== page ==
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Complexity and Evolution

This is a course taught by Francis Heylighen for the Bachelor's students in philosophy, but can also be attended by others.

 

This course proposes an introduction to the basic concepts and principles of the evolutionary-systemic world view, in an as simple and clear possible manner. A review is presented of recent approaches in a variety of disciplines that offer new insights into the evolution, self-organization and adaptation of complex systems: systems theory, cybernetics, complex adaptive systems, chaos, biology and others. These approaches replace the Newtonian, mechanistic worldview by a paradigm, in which the emphasis is on creative processes, i.e. the spontaneous appearance of novel systems, structures and functions. This generally gives rise to an increase in complexity. The course will present various examples of such processes from different domains, and focus on the underlying concepts and principles that allow us to understand how complexity evolves. These include natural selection, variation, self-organisation, positive and negative feedback, goal-directedness, integration and differentiation, order and disorder, hierarchy, entropy, information and fitness. These concepts will be explained in an as clear and general possible way, using concrete illustrations, while technical and mathematical aspects will only be mentioned insofar that they are strictly necessary for understanding. Finally, the course will show how the evolutionary mechanisms that generate complex systems can offer us a foundation for an integrated worldview that is neither theistic nor mechanistic. By showing how the major transitions in evolution have led to emerging levels of complexity, it becomes clear how humanity fits into the larger scheme of evolution, and which forces are likely to steer future developments.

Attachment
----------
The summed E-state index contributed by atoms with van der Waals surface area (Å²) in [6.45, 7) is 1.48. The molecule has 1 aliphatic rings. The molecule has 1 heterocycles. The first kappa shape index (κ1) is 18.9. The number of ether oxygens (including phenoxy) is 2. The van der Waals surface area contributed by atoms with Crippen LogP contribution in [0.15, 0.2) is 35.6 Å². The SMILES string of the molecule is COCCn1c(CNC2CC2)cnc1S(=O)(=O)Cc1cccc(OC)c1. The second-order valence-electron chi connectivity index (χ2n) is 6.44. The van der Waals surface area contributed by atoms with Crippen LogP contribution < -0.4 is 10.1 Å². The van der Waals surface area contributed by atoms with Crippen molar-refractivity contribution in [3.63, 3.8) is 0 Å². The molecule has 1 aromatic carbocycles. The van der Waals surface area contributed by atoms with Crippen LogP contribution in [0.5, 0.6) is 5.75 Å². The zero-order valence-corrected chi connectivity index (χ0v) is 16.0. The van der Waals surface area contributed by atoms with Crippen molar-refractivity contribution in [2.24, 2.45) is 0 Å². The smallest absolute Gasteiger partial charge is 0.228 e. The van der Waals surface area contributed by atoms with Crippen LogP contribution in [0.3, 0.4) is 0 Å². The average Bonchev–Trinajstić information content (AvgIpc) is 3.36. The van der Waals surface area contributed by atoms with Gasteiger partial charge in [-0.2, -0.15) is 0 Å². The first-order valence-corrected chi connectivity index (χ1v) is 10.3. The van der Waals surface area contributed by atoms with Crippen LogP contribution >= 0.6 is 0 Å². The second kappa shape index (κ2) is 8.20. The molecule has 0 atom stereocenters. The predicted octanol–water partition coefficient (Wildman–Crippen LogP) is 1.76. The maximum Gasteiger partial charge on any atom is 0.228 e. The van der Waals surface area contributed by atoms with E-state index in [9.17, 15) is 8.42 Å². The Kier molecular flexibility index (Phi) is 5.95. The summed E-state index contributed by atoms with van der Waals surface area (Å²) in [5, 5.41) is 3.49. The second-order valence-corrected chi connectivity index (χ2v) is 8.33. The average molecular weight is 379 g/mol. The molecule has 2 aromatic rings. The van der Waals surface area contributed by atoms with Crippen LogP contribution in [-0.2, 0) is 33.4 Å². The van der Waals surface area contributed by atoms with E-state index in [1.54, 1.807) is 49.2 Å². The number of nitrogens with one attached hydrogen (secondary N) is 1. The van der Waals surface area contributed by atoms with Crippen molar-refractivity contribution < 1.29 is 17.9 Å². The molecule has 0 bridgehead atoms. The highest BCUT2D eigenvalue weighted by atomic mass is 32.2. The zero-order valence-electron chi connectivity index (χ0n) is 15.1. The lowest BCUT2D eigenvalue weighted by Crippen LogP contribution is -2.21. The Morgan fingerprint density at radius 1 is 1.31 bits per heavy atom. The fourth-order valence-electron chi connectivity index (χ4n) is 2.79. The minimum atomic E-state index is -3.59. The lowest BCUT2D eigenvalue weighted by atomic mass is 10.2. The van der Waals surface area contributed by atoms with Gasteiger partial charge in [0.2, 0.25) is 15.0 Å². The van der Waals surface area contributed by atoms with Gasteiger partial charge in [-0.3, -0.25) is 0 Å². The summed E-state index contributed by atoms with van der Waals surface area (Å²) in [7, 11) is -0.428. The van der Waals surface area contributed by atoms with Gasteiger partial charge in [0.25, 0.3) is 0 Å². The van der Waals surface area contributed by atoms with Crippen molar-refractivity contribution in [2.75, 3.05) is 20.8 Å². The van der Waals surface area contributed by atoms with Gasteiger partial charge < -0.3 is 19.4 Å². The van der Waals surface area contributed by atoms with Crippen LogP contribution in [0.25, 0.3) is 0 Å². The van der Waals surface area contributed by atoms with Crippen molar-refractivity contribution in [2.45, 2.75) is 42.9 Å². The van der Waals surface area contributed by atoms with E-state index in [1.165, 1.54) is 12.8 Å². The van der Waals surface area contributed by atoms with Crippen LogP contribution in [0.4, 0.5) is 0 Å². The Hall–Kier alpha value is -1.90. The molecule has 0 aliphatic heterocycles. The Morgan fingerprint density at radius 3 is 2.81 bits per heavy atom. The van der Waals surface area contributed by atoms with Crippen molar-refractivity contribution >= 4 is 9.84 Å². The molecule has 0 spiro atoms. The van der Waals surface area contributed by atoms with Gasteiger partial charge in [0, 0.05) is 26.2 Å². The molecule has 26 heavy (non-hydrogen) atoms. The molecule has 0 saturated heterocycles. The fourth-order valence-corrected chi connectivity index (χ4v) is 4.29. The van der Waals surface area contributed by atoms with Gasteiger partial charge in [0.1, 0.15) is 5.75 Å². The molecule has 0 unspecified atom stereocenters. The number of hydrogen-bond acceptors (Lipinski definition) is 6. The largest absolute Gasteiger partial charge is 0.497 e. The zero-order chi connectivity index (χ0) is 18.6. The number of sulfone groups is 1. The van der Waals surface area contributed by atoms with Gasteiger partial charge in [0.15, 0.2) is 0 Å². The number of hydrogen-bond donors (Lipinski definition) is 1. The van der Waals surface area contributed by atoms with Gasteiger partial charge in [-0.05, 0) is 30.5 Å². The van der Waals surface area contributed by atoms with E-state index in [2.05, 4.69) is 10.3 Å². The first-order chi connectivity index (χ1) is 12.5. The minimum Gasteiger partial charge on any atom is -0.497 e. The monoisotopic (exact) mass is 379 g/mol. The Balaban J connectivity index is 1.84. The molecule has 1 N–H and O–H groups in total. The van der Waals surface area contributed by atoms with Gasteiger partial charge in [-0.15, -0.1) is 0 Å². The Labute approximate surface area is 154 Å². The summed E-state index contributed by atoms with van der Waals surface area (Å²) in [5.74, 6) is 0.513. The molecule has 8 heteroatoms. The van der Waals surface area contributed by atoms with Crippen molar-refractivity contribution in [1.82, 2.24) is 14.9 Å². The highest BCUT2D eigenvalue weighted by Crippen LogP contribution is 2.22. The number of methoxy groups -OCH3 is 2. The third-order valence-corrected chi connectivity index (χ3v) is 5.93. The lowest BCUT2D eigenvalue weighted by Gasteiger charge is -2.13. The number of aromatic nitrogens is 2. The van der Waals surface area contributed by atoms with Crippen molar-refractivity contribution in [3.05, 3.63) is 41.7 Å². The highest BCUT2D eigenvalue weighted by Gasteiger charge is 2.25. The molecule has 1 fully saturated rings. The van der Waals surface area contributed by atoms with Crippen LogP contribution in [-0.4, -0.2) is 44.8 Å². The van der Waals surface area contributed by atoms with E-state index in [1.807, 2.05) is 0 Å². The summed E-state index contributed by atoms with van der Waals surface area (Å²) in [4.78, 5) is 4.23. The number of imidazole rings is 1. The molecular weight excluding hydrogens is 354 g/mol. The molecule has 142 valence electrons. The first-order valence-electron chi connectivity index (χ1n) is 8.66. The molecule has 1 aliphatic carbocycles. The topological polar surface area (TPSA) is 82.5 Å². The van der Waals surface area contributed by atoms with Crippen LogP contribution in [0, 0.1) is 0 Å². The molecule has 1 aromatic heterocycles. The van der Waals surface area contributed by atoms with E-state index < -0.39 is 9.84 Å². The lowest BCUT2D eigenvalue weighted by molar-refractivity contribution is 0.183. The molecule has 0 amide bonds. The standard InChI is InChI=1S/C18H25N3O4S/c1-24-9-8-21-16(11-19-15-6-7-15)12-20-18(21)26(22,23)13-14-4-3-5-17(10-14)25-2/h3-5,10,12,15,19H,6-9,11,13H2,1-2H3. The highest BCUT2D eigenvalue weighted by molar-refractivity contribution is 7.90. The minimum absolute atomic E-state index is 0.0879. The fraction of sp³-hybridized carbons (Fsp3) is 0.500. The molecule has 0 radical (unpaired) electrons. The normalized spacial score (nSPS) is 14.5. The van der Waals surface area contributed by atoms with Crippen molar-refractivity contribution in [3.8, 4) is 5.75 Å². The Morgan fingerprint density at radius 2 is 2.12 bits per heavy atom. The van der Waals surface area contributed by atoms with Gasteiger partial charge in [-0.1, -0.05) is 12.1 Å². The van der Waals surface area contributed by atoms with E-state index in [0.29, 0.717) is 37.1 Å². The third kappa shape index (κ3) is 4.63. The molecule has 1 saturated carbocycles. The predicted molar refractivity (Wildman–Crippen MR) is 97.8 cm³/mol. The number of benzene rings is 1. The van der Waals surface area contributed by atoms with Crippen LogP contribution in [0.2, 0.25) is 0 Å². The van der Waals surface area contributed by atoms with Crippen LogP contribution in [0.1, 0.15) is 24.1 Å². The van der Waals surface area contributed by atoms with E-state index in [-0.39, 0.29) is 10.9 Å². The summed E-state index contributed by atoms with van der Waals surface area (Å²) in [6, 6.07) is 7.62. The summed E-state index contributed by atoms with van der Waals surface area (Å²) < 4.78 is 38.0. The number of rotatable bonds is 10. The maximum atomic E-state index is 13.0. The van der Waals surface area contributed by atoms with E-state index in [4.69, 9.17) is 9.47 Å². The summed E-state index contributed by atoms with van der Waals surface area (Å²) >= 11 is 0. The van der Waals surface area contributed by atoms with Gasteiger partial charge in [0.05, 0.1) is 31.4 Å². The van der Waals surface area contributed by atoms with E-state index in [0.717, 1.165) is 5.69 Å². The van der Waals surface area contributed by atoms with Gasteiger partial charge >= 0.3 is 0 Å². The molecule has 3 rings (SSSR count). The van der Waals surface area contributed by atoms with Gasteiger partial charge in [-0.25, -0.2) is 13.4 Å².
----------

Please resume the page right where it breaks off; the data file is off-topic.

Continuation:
Extensive illustrated lecture notes with a bibliography are freely available for download:

Heylighen, F. (2018). Complexity and Evolution: fundamental concepts of a new scientific worldview. Brussels: Vrije Universiteit Brussel.